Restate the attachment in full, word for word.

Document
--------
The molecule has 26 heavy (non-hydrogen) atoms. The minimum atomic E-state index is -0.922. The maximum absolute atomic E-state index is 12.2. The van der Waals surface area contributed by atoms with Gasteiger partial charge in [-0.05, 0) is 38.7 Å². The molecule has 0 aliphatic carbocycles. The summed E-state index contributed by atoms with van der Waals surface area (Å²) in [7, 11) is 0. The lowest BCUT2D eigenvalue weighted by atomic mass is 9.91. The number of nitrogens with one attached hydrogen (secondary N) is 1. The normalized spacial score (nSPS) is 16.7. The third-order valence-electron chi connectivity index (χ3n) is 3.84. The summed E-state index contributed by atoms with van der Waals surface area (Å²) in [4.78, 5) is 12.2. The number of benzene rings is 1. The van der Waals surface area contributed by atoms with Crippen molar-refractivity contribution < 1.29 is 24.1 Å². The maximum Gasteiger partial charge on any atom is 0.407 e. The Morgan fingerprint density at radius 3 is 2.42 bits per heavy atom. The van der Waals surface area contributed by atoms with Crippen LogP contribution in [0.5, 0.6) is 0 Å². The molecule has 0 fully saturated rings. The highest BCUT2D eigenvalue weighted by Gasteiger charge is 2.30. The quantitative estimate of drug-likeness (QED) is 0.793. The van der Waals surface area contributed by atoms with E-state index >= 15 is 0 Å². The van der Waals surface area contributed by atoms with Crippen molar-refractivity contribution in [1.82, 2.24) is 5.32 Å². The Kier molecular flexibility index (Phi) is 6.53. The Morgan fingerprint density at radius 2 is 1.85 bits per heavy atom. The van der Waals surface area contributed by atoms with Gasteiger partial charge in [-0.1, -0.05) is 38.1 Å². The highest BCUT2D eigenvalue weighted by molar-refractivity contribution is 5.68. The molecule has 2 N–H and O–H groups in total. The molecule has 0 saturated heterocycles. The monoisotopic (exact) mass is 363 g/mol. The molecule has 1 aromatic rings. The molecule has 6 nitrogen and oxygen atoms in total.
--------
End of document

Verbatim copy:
The molecule has 26 heavy (non-hydrogen) atoms. The minimum atomic E-state index is -0.922. The maximum absolute atomic E-state index is 12.2. The van der Waals surface area contributed by atoms with Gasteiger partial charge in [-0.05, 0) is 38.7 Å². The molecule has 0 aliphatic carbocycles. The summed E-state index contributed by atoms with van der Waals surface area (Å²) in [7, 11) is 0. The lowest BCUT2D eigenvalue weighted by atomic mass is 9.91. The number of nitrogens with one attached hydrogen (secondary N) is 1. The normalized spacial score (nSPS) is 16.7. The third-order valence-electron chi connectivity index (χ3n) is 3.84. The summed E-state index contributed by atoms with van der Waals surface area (Å²) in [4.78, 5) is 12.2. The number of benzene rings is 1. The van der Waals surface area contributed by atoms with Crippen molar-refractivity contribution < 1.29 is 24.1 Å². The maximum Gasteiger partial charge on any atom is 0.407 e. The Morgan fingerprint density at radius 3 is 2.42 bits per heavy atom. The van der Waals surface area contributed by atoms with Crippen LogP contribution in [0.5, 0.6) is 0 Å². The molecule has 0 fully saturated rings. The highest BCUT2D eigenvalue weighted by Gasteiger charge is 2.30. The quantitative estimate of drug-likeness (QED) is 0.793. The van der Waals surface area contributed by atoms with E-state index >= 15 is 0 Å². The van der Waals surface area contributed by atoms with Crippen molar-refractivity contribution in [1.82, 2.24) is 5.32 Å². The Kier molecular flexibility index (Phi) is 6.53. The Morgan fingerprint density at radius 2 is 1.85 bits per heavy atom. The van der Waals surface area contributed by atoms with Gasteiger partial charge in [-0.1, -0.05) is 38.1 Å². The highest BCUT2D eigenvalue weighted by molar-refractivity contribution is 5.68. The molecule has 2 N–H and O–H groups in total. The molecule has 0 saturated heterocycles. The monoisotopic (exact) mass is 363 g/mol. The molecule has 1 aromatic rings. The molecule has 6 nitrogen and oxygen atoms in total.